TV Review: 'Four of a Kind'
Filed under: TV
What Parents Need to Know
Parents need to know that this docuseries - which follows a set of 17-year-old identical quadruplets during their last year of high school -- is pretty mild, but contains some iffy language ("pissed," "crap"; occasional curse words bleeped). The teens are overall good kids, but constantly bicker and occasionally talk back to their mom. Divorce and single parenthood is sometimes discussed.
The good stuff
- Messages: The series highlights the unique and close relationship between multiples.
- Role models: They are good kids, but sometimes the sisters talk back to their mother. At least one of the teens is very quick tempered.
What to watch out for
- Violence: The sisters continually bicker with each other. Occasionally the girls argue with and/or talk back to their mother (and are disciplined as a result).
- Sex: Not an issue.
- Language: Words like "pissed" and "crap" are audible while occasional curses like "s--t" are fully bleeped.
- Consumerism: Not an issue.
- Drinking, drugs, & smoking: Not an issue.
"Four of a Kind" is a reality series about the trials and tribulations of a set of teenage quadruplets. Calli, Kendra, Megan, and Sarah Durst live with their mom Naomi and older brother Travis in Buffalo, Minnesota. Cameras follow as they gossip, argue, and enjoy their senior year of high school. Living together isn't always easy, but at the end of the day the sisters are always there for each other.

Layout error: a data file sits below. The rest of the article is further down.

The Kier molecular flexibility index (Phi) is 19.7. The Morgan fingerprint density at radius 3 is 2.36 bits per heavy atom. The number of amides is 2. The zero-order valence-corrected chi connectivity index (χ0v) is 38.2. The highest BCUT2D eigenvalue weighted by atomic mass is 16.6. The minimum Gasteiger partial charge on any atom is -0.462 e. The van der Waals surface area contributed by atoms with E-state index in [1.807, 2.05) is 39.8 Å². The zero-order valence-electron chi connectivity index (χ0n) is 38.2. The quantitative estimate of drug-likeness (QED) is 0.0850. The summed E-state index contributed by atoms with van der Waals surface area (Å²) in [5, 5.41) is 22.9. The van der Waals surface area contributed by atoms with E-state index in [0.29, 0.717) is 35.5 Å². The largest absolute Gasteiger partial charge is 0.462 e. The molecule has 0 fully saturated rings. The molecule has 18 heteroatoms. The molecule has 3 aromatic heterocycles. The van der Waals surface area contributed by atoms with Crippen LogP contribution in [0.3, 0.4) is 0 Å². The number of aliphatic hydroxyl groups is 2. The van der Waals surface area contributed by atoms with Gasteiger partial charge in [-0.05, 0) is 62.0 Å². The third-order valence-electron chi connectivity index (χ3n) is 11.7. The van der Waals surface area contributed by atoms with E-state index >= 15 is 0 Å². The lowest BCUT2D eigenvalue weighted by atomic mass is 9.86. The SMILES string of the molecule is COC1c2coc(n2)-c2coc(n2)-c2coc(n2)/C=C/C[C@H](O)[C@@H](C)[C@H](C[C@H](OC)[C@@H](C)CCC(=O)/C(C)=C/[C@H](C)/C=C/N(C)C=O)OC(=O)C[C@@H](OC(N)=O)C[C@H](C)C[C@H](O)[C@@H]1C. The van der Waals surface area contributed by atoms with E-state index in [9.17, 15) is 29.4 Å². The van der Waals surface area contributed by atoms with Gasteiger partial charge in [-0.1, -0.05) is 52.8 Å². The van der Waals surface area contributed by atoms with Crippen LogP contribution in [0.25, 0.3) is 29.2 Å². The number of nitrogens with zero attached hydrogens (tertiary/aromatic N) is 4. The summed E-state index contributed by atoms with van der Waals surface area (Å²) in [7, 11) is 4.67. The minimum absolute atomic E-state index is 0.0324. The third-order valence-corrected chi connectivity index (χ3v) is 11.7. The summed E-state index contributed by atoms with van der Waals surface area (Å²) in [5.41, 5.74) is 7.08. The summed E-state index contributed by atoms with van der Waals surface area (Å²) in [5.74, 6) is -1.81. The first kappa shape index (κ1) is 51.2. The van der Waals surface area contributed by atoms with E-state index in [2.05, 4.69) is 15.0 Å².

Is It Any Good?
The show takes a lighthearted look at the every day lives of spirited sisters, each who have very distinct personalities despite their similar looks. They also highlight the unique attention they receive for being identical quads.
The show isn't particular exciting, especially since much is dedicated to showcasing their constant bickering. Reality fans may enjoy watching the unique dynamic between these multiples, but ultimately they are just regular teens doing regular things in Middle America.
This review of "Four of a Kind" was written by Melissa Camacho.
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Start by teaching him that it is safe to do so.